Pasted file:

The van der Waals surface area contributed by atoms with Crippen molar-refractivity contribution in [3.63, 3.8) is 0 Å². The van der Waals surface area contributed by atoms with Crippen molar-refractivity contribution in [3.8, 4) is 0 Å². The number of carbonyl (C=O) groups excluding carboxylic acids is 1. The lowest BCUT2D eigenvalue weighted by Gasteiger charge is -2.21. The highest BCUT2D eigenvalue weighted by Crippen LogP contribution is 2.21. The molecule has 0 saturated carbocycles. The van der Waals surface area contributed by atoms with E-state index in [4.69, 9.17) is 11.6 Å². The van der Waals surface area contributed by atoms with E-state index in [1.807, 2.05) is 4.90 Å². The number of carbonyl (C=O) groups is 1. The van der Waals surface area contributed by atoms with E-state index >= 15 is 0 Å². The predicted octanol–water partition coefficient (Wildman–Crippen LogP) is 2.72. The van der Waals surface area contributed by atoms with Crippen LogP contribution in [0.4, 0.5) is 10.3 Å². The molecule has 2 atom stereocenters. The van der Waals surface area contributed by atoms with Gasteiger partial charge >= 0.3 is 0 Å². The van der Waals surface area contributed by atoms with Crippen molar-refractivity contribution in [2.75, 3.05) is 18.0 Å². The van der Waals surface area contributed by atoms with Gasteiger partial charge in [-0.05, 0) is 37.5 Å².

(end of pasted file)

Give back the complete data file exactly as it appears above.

The van der Waals surface area contributed by atoms with Crippen molar-refractivity contribution in [3.63, 3.8) is 0 Å². The van der Waals surface area contributed by atoms with Crippen molar-refractivity contribution in [3.8, 4) is 0 Å². The number of carbonyl (C=O) groups excluding carboxylic acids is 1. The lowest BCUT2D eigenvalue weighted by Gasteiger charge is -2.21. The highest BCUT2D eigenvalue weighted by Crippen LogP contribution is 2.21. The molecule has 0 saturated carbocycles. The van der Waals surface area contributed by atoms with E-state index in [4.69, 9.17) is 11.6 Å². The van der Waals surface area contributed by atoms with E-state index in [1.807, 2.05) is 4.90 Å². The number of carbonyl (C=O) groups is 1. The van der Waals surface area contributed by atoms with E-state index >= 15 is 0 Å². The predicted octanol–water partition coefficient (Wildman–Crippen LogP) is 2.72. The van der Waals surface area contributed by atoms with Crippen LogP contribution in [0.4, 0.5) is 10.3 Å². The molecule has 2 atom stereocenters. The van der Waals surface area contributed by atoms with Gasteiger partial charge >= 0.3 is 0 Å². The van der Waals surface area contributed by atoms with Crippen molar-refractivity contribution in [2.75, 3.05) is 18.0 Å². The van der Waals surface area contributed by atoms with Gasteiger partial charge in [-0.05, 0) is 37.5 Å².